Hi Neal , Would explain the II, V I concept in jazz music
Here is part of the explanation, leave a comment if you have some more ideas on it!
The ii V I progression ‘pulls’ your ear towards the next piece. It moves towards ‘resolution’ as we hear it. You may want to try playing the ii V I progression on a piano or guitar to get a better feel for it. Though, almost invariably, you have heard the ii V I progression in music.
If we break the components down, the roman numerals correspond with numbers, but it gives us another set of numbers to use (more options for notation).
If you take a major scale, you can use a number (roman numeral) for each note. And you can build chords and scales starting from each of the seven notes in the major scale.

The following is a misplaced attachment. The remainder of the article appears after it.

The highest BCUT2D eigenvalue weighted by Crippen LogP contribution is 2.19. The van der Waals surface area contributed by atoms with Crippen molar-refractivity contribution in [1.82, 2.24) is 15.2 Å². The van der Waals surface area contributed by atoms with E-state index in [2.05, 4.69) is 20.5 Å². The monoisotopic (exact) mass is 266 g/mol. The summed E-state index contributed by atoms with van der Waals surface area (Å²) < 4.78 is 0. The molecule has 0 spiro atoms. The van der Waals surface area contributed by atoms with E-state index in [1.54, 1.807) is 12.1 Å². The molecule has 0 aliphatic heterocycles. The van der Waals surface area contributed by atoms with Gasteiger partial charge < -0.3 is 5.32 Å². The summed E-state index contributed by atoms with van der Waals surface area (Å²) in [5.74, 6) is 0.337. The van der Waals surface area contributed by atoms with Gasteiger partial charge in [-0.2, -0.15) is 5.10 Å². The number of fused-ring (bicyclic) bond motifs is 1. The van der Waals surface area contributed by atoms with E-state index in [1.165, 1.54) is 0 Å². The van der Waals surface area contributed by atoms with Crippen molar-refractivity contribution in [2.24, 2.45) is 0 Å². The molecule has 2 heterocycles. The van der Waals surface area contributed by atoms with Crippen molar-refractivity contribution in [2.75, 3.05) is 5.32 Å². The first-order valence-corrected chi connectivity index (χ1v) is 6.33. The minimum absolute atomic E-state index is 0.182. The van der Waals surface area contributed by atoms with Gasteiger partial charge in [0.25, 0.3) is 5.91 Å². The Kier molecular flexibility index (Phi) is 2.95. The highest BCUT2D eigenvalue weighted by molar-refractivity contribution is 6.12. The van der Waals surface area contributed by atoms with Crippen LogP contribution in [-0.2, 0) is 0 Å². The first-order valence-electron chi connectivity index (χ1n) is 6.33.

The progression of ii V I would have chords built on the second note, fifth note, and first note. In C major, that would be D, G, and C respectively.
Those chords only use the notes from the original major scale.
Because of the intervals between the notes in the chords, the movement seems to flow right from ii to V to I, this has to do with the closeness of the notes.
If we look at seventh chords, notes with four chords, here are the notes for the ii V I in C major.
ii: D, F, A, C
V: G, B, D, F
I: C, E, G, B
The C in the ii chord is a half step away from the B in the V chord. The F in the V chord is a half step away from the E in the I chord and the B in the V chord is also a half step away from the C in the one chord. (the other two notes stay the same).
That’s part of the answer at least!